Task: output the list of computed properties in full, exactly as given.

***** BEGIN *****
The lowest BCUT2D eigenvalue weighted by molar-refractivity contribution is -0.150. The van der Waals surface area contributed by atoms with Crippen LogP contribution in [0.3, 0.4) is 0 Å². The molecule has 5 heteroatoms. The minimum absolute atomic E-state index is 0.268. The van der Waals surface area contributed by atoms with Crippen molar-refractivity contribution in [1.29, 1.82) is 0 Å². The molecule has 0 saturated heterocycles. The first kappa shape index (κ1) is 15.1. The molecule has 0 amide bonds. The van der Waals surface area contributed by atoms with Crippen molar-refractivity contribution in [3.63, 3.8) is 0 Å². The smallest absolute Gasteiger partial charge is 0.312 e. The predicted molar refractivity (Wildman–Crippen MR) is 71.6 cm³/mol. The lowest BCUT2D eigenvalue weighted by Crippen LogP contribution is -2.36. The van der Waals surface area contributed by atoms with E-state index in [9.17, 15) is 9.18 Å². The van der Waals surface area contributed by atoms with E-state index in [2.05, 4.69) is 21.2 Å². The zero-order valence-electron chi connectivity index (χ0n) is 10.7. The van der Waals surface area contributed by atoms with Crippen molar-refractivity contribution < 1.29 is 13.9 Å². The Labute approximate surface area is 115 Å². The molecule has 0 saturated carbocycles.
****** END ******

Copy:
The lowest BCUT2D eigenvalue weighted by molar-refractivity contribution is -0.150. The van der Waals surface area contributed by atoms with Crippen LogP contribution in [0.3, 0.4) is 0 Å². The molecule has 5 heteroatoms. The minimum absolute atomic E-state index is 0.268. The van der Waals surface area contributed by atoms with Crippen molar-refractivity contribution in [1.29, 1.82) is 0 Å². The molecule has 0 saturated heterocycles. The first kappa shape index (κ1) is 15.1. The molecule has 0 amide bonds. The van der Waals surface area contributed by atoms with Crippen molar-refractivity contribution in [3.63, 3.8) is 0 Å². The smallest absolute Gasteiger partial charge is 0.312 e. The predicted molar refractivity (Wildman–Crippen MR) is 71.6 cm³/mol. The lowest BCUT2D eigenvalue weighted by Crippen LogP contribution is -2.36. The van der Waals surface area contributed by atoms with E-state index in [9.17, 15) is 9.18 Å². The van der Waals surface area contributed by atoms with E-state index in [2.05, 4.69) is 21.2 Å². The zero-order valence-electron chi connectivity index (χ0n) is 10.7. The van der Waals surface area contributed by atoms with Crippen molar-refractivity contribution < 1.29 is 13.9 Å². The Labute approximate surface area is 115 Å². The molecule has 0 saturated carbocycles.